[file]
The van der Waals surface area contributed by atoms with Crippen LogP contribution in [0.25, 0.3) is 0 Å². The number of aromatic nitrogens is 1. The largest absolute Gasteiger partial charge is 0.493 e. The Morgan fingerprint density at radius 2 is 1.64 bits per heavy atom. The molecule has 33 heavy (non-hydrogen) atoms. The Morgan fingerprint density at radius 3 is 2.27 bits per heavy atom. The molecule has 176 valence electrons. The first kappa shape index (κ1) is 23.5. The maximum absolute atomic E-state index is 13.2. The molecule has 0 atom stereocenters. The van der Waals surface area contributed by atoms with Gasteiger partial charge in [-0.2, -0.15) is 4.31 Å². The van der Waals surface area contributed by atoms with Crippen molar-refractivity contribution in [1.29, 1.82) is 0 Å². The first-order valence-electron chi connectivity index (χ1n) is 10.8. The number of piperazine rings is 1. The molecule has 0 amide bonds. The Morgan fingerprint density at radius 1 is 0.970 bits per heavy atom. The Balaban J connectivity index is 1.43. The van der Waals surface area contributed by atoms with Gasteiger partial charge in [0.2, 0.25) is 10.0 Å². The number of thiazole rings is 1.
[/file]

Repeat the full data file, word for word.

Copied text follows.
The van der Waals surface area contributed by atoms with Crippen LogP contribution in [0.25, 0.3) is 0 Å². The number of aromatic nitrogens is 1. The largest absolute Gasteiger partial charge is 0.493 e. The Morgan fingerprint density at radius 2 is 1.64 bits per heavy atom. The molecule has 33 heavy (non-hydrogen) atoms. The Morgan fingerprint density at radius 3 is 2.27 bits per heavy atom. The molecule has 176 valence electrons. The first kappa shape index (κ1) is 23.5. The maximum absolute atomic E-state index is 13.2. The molecule has 0 atom stereocenters. The van der Waals surface area contributed by atoms with Gasteiger partial charge in [-0.2, -0.15) is 4.31 Å². The van der Waals surface area contributed by atoms with Crippen molar-refractivity contribution in [1.29, 1.82) is 0 Å². The first-order valence-electron chi connectivity index (χ1n) is 10.8. The number of piperazine rings is 1. The molecule has 0 amide bonds. The Morgan fingerprint density at radius 1 is 0.970 bits per heavy atom. The Balaban J connectivity index is 1.43. The van der Waals surface area contributed by atoms with Gasteiger partial charge in [0.2, 0.25) is 10.0 Å². The number of thiazole rings is 1.